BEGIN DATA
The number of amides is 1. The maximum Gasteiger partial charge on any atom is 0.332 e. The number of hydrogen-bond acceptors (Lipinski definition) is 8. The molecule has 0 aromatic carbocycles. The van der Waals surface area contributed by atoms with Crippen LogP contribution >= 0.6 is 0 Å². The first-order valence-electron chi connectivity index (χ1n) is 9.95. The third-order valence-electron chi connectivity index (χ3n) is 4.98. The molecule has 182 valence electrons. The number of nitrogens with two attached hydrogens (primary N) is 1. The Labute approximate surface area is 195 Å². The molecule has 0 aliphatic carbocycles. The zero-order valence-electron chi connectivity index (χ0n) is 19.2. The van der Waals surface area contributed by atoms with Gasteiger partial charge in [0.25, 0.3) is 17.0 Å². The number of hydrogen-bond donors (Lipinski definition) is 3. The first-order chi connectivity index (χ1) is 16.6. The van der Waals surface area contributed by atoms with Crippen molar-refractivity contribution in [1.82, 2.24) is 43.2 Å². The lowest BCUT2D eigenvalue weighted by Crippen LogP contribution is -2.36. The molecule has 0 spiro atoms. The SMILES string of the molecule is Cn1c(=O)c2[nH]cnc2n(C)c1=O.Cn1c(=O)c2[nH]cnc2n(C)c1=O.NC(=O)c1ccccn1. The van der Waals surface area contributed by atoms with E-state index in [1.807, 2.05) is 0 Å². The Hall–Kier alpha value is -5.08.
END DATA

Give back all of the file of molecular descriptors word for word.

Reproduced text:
The number of amides is 1. The maximum Gasteiger partial charge on any atom is 0.332 e. The number of hydrogen-bond acceptors (Lipinski definition) is 8. The molecule has 0 aromatic carbocycles. The van der Waals surface area contributed by atoms with Crippen LogP contribution >= 0.6 is 0 Å². The first-order valence-electron chi connectivity index (χ1n) is 9.95. The third-order valence-electron chi connectivity index (χ3n) is 4.98. The molecule has 182 valence electrons. The number of nitrogens with two attached hydrogens (primary N) is 1. The Labute approximate surface area is 195 Å². The molecule has 0 aliphatic carbocycles. The zero-order valence-electron chi connectivity index (χ0n) is 19.2. The van der Waals surface area contributed by atoms with Gasteiger partial charge in [0.25, 0.3) is 17.0 Å². The number of hydrogen-bond donors (Lipinski definition) is 3. The first-order chi connectivity index (χ1) is 16.6. The van der Waals surface area contributed by atoms with Crippen molar-refractivity contribution in [1.82, 2.24) is 43.2 Å². The lowest BCUT2D eigenvalue weighted by Crippen LogP contribution is -2.36. The molecule has 0 spiro atoms. The SMILES string of the molecule is Cn1c(=O)c2[nH]cnc2n(C)c1=O.Cn1c(=O)c2[nH]cnc2n(C)c1=O.NC(=O)c1ccccn1. The van der Waals surface area contributed by atoms with E-state index in [1.807, 2.05) is 0 Å². The Hall–Kier alpha value is -5.08.